# Why does overlapped pooling help reduce overfitting in conv nets?

In the seminal paper on ImageNet classification with deep conv nets by Krizhevsky et al., 2012, the authors talk about overlapped pooling in convolutional neural networks, in Section 3.4.

Pooling layers in CNNs summarize the outputs of neighboring groups of neurons in the same kernel map. Traditionally, the neighborhoods summarized by adjacent pooling units do not overlap (e.g., [17, 11, 4]). To be more precise, a pooling layer can be thought of as consisting of a grid of pooling units spaced s pixels apart, each summarizing a neighborhood of size z × z centered at the location of the pooling unit. If we set s = z, we obtain traditional local pooling as commonly employed in CNNs. If we set s < z, we obtain overlapping pooling. This is what we use throughout our network, with s = 2 and z = 3. This scheme reduces the top-1 and top-5 error rates by 0.4% and 0.3%, respectively, as compared with the non-overlapping scheme s = 2, z = 2, which produces output of equivalent dimensions. We generally observe during training that models with overlapping pooling find it slightly more difficult to overfit.

What is the intuition that overlapped pooling helps reduce over-fitting in conv-nets?

I think it's just that larger pooling windows have lower capacity. For example, if we consider the 1D case, you might imagine you have some features like this:

[0 0 5 0 0 6 0 0 3 0 0 4 0 0]

perhaps generated by some regular grid-like pattern in the original image space. With $$z=2$$ and $$s = 2$$ the pooled result is

[0, 5, 6, 0, 3, 4, 0]

and it is still apparent that there is some alternation between high values and low values. but when we increase the window size to 3 we get

[5, 5, 6, 3, 3, 4, 0]

and the grid like pattern is completely smoothed-out and lost.

This is just a contrived example, but a good way to think about it in general is that any large value in a feature map will dominate and mask out all other information within a $$z$$ by $$z$$ window after max pooling, so the larger $$z$$ is, the more information is lost.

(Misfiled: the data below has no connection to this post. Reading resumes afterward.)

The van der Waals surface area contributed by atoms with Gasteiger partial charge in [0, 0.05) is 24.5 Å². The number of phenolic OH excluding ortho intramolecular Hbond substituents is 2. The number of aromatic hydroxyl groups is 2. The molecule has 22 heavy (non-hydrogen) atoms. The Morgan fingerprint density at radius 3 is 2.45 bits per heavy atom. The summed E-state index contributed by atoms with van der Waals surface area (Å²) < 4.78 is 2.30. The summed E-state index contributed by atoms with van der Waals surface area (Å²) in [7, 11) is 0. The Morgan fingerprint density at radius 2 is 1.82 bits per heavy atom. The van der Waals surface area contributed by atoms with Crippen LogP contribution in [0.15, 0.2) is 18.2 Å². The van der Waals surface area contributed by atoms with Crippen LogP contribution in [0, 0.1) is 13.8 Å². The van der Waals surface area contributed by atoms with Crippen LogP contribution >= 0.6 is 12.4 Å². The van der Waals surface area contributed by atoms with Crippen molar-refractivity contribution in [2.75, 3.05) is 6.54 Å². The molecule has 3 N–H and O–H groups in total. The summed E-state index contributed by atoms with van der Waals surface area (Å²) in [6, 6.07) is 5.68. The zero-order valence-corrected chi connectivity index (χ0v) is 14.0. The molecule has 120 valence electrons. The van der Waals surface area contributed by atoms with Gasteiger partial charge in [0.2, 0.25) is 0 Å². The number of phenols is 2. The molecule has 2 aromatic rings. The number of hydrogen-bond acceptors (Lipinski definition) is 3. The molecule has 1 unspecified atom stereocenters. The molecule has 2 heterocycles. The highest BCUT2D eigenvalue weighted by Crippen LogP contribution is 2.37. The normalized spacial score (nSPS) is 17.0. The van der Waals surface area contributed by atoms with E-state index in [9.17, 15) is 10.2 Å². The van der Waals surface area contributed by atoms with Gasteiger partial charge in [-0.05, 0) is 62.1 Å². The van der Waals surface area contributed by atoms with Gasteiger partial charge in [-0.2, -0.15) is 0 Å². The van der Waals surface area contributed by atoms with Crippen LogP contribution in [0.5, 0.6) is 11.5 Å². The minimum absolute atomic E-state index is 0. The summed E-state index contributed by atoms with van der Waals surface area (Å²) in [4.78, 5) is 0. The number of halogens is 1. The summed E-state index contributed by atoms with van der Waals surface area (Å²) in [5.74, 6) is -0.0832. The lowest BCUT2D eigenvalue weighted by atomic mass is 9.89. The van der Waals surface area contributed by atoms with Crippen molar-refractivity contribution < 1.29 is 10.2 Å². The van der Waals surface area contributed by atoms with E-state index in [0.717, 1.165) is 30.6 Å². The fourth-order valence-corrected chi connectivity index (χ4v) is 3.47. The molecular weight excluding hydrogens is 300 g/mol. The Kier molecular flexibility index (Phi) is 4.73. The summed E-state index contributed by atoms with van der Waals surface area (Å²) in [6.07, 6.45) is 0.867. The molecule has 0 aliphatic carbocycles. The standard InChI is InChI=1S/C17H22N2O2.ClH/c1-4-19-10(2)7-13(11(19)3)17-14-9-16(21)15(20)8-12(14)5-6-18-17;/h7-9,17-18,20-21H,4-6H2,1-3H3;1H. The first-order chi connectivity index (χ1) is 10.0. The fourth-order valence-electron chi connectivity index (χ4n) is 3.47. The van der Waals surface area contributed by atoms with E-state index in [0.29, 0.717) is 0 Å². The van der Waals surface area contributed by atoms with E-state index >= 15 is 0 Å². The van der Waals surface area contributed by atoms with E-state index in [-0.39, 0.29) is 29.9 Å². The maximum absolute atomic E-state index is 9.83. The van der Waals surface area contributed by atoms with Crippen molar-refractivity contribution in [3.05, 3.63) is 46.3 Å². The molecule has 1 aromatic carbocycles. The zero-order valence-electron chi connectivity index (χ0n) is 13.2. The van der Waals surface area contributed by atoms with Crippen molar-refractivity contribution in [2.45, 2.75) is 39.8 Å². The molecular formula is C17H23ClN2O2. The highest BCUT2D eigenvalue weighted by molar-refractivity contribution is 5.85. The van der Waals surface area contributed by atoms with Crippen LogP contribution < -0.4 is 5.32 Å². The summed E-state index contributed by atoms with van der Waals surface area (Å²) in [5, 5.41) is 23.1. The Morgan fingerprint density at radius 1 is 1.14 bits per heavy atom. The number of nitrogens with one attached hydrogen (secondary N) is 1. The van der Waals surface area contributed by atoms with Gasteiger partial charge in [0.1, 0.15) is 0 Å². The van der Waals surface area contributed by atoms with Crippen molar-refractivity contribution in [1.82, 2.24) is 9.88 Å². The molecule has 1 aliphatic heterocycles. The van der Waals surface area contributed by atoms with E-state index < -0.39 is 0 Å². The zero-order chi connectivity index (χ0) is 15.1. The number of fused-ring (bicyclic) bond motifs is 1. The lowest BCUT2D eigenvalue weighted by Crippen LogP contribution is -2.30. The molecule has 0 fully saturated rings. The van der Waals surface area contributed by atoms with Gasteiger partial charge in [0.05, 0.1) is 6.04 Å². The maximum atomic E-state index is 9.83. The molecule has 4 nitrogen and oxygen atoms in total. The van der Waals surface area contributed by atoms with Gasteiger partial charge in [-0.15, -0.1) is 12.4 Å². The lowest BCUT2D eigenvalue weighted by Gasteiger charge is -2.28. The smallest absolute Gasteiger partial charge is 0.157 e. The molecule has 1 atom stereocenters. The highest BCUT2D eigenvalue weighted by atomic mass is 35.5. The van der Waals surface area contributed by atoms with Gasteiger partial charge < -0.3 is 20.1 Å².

I think this can be better explained from a digital signal processing point of view.

Intuitively max-pooling is a non-linear sub-sampling operation. Average pooling, on the other hand can be thought as low-pass (averaging) filter followed by sub-sampling. As it has been outlined by Shimao with a nice example, the more the window size is increased, the more information is lost.

Considering first average pooling (which is linear and thus maybe easier to understand) if overlapping is maximum it is in fact just a convolution with a moving average kernel followed by sub-sampling. In other words it is akin to a anti-aliasing (low-pass) filter followed by a decimation operation. If overlapping is not one we are decimating more (just apply the dsp noble identities) thus we are subjected to spatial aliasing as more information is lost and the anti-aliasing filter certainly would not suffice.

Back to max-pooling the reasoning should be similar.

If the pooling regions do not overlap, the pooling regions are disjointed and if that is the case, more information is lost in each pooling layer. If some overlap is allowed the pooling regions overlap with some degree and less spatial information is lost in each layer.

Loss of spatial information by pooling even if is thought to give some degree of spatial invariance to CNNs can be detrimental if abused because it can lead to overfitting as the network will "focus" only on some dominant features; but because the pooling regions are disjointed, it looses quickly any information (in higher layers) of where the feature is located in the image. This obviously can happens for high capacity, deep, models. Letting the pooling regions overlap allows to mitigate for this effect.